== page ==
she lied (2.00 / 1) (#133)
    by Uncle Chip on Thu May 07, 2015 at 09:06:14 AM EST
    do you know that she lied?

    She lied when she said that the knife was legal and thus the arrest was illegal.

    How do I know???

    1] Because she hasn't shown the knife which is so easy to do and is done by police/prosecutors all the time.

    2] Because officer Miller signed the charging document describing the illegal knife that was seized -- and she didn't charge him with filing a false police report which she should have if the report was false.

    3] And the Motion filed by officer Nero's attorney demanding production of the knife essentially calls her claim that the arrest was illegal a big fat lie.


    Uhhmmm, ... No (5.00 / 1) (#136)
    by Yman on Thu May 07, 2015 at 10:13:17 AM EST
    The fact that she described the knife as legal does not mean she "lied".  The legality/illegality of the knife is a matter of legal opinion.  Moreover, for it to be a "lie", she had to have known at the time she made the statement that it was false.  There is no evidence of this.  Moreover, the fact that she didn't charge the officer with filing a false statement means nothing.  It's extremely common for DAs to determine that charges are not warranted after an arrest.  It doesn't mean the DA OR the officer are "lying".  Just a different interpretation of the facts/evidence/law.

    S for what you think the motion "essentially" calls her statement, ... so what?  Attorneys on opposing sides frequently disagree about the facts.  It doesn't mean the other side is wrong or that either side is "lying".


    So is it your claim ... (5.00 / 2) (#104)
    by Yman on Wed May 06, 2015 at 07:58:19 PM EST
    She knows that as the knife goes so goes her case.

    ... that if the knife is, in fact, illegal, that her case is without merit and will be dismissed?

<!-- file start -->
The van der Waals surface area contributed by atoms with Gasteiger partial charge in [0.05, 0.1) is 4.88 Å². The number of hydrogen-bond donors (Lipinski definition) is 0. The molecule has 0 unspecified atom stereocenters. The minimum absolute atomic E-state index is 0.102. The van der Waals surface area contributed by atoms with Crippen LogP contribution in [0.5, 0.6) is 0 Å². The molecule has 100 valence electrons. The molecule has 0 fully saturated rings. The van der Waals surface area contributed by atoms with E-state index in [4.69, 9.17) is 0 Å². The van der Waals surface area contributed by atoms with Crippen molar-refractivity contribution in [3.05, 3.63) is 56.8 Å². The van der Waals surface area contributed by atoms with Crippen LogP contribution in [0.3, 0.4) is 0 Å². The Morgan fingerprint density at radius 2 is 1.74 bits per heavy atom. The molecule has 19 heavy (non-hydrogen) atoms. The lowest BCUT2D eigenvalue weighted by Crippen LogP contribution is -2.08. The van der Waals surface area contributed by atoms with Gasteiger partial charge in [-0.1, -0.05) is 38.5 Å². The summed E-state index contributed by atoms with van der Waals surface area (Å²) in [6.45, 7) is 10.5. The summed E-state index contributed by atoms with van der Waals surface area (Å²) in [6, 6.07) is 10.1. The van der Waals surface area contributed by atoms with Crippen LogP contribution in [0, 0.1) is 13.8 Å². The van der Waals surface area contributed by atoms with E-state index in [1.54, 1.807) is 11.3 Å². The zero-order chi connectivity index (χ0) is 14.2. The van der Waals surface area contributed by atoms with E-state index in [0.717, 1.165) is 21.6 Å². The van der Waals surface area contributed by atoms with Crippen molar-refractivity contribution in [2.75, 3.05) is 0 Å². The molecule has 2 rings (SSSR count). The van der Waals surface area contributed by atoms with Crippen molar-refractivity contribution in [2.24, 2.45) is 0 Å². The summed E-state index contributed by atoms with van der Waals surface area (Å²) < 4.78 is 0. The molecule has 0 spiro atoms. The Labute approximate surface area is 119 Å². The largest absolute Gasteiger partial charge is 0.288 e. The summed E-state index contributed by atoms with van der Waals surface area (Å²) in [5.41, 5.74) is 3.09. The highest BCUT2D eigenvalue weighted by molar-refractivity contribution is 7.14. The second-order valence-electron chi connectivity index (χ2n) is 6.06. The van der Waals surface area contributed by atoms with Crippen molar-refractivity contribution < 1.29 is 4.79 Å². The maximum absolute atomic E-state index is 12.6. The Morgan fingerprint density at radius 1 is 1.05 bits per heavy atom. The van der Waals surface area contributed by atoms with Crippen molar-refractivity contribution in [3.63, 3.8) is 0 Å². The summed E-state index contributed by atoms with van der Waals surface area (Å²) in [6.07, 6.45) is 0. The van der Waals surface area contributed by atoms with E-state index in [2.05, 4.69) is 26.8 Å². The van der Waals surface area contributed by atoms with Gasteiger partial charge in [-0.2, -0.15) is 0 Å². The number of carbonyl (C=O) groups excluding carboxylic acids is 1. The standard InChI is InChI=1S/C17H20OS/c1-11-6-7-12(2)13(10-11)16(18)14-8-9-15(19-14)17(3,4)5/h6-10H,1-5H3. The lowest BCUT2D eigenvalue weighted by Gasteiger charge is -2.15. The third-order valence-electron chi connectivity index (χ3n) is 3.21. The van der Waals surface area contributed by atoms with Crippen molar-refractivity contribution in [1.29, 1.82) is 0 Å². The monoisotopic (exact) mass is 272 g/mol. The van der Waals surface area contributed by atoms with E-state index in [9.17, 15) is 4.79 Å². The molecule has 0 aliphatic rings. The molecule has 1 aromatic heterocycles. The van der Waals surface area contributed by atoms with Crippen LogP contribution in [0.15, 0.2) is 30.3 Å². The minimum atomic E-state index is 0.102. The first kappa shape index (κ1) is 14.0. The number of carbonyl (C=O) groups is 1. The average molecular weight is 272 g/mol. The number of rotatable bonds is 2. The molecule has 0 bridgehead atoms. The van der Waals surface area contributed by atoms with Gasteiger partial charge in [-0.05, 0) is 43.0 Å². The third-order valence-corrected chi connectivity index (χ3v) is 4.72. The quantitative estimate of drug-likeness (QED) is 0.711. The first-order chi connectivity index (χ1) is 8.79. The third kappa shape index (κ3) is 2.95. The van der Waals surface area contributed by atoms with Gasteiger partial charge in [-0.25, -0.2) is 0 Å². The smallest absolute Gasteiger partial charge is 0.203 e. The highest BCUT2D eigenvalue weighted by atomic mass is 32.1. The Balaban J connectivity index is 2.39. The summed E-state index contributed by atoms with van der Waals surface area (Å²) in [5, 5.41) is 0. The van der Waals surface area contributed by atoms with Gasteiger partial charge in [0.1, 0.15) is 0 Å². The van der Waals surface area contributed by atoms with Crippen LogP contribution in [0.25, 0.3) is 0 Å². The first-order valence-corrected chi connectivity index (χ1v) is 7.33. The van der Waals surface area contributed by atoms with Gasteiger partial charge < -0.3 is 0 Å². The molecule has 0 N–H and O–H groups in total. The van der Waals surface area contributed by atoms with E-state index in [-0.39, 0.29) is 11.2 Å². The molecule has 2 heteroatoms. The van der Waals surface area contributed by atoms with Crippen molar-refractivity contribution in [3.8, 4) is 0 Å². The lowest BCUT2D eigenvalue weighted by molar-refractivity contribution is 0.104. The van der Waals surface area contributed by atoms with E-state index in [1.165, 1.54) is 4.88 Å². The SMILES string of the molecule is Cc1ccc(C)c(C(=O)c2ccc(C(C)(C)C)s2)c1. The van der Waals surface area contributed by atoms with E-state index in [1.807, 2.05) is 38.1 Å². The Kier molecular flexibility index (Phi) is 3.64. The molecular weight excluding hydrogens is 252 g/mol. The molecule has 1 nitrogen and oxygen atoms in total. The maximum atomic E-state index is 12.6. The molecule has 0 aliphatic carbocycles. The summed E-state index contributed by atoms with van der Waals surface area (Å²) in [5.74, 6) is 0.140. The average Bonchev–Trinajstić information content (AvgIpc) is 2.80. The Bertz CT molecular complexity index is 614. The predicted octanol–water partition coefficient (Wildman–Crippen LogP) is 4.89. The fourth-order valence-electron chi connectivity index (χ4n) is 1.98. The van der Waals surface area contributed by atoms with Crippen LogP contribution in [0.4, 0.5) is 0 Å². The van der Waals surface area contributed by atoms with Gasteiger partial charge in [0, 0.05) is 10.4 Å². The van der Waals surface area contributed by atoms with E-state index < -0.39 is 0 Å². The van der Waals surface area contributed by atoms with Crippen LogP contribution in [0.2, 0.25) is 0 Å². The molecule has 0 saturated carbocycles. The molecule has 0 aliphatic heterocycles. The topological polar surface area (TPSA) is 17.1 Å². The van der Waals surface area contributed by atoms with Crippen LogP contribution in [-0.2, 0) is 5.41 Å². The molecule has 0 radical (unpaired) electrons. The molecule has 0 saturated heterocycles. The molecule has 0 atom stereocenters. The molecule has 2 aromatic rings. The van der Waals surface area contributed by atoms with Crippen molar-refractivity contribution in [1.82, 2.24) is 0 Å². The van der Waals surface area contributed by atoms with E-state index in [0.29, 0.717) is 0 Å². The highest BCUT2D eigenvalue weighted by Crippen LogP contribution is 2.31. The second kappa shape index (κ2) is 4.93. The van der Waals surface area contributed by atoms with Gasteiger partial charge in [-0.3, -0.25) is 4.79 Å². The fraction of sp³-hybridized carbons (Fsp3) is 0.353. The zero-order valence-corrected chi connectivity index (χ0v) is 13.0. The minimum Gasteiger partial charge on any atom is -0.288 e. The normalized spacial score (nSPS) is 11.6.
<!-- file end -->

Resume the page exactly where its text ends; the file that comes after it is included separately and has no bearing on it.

You DO realize that even if it is assumed (for the sake of argument) that the police had grounds to arrest Gray (i.e. possessing an illegal knife), that this in no way absolves the officers of the charges against them, don't you?  All of which ignores the issue of their initial search where they discovered the knife.


    A better question IMO (5.00 / 2) (#105)
    by CaptHowdy on Wed May 06, 2015 at 08:00:50 PM EST
    if it is legal will they all STFU?

    Of course they won't, Cap'n. (none / 0) (#176)
    by Donald from Hawaii on Fri May 08, 2015 at 03:16:21 AM EST
    And further, I hear from quasi-reliable sources that they've retained the services of the ACME Goal Post Relocation Co., which remains on call at this time.



    Has the question of the legality of police (5.00 / 1) (#137)
    by NYShooter on Thu May 07, 2015 at 10:40:40 AM EST
    pursuing, and, apprehending Freddie been established?

    I know that there are times when simple fleeing an area when police appear may give police probable cause. But, in light of what all the videos we've seen lately show, and what Freddie's death proves, his fleeing at the sight of the cops was a perfectly normal & intelligent thing to do.


    A Supreme Court case from 2000 (none / 0) (#139)
    by sarcastic unnamed one on Thu May 07, 2015 at 11:35:23 AM EST
    A Supreme Court case from 2000, Illinois v. Wardlow, "is so much at the root of what's going on," Steve Zeidman, a CUNY law professor and police reform advocate, told Business Insider.

    The ruling in that case found that cops have a right to stop people for fleeing at the sight of officers as long as other suspicious factors are at play -- like a high-crime area.

    I don't do criminal work (none / 0) (#160)
    by Yman on Thu May 07, 2015 at 03:08:30 PM EST